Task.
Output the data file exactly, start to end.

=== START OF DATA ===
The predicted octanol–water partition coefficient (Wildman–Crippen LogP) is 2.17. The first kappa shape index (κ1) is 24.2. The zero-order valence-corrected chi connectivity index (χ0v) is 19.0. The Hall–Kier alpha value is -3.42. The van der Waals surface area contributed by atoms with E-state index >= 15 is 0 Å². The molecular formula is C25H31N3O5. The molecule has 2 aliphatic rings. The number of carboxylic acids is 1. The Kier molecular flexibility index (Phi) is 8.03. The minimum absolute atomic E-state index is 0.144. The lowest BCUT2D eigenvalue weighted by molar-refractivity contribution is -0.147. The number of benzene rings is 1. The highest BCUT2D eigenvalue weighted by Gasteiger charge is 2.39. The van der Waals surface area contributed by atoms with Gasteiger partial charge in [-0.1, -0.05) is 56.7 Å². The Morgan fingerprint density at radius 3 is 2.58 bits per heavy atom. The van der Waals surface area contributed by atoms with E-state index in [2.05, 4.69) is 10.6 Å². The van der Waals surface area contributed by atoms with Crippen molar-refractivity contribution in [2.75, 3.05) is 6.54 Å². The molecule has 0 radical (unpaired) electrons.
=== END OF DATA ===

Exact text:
The predicted octanol–water partition coefficient (Wildman–Crippen LogP) is 2.17. The first kappa shape index (κ1) is 24.2. The zero-order valence-corrected chi connectivity index (χ0v) is 19.0. The Hall–Kier alpha value is -3.42. The van der Waals surface area contributed by atoms with E-state index >= 15 is 0 Å². The molecular formula is C25H31N3O5. The molecule has 2 aliphatic rings. The number of carboxylic acids is 1. The Kier molecular flexibility index (Phi) is 8.03. The minimum absolute atomic E-state index is 0.144. The lowest BCUT2D eigenvalue weighted by molar-refractivity contribution is -0.147. The number of benzene rings is 1. The highest BCUT2D eigenvalue weighted by Gasteiger charge is 2.39. The van der Waals surface area contributed by atoms with Gasteiger partial charge in [-0.1, -0.05) is 56.7 Å². The Morgan fingerprint density at radius 3 is 2.58 bits per heavy atom. The van der Waals surface area contributed by atoms with E-state index in [2.05, 4.69) is 10.6 Å². The van der Waals surface area contributed by atoms with Crippen molar-refractivity contribution in [2.75, 3.05) is 6.54 Å². The molecule has 0 radical (unpaired) electrons.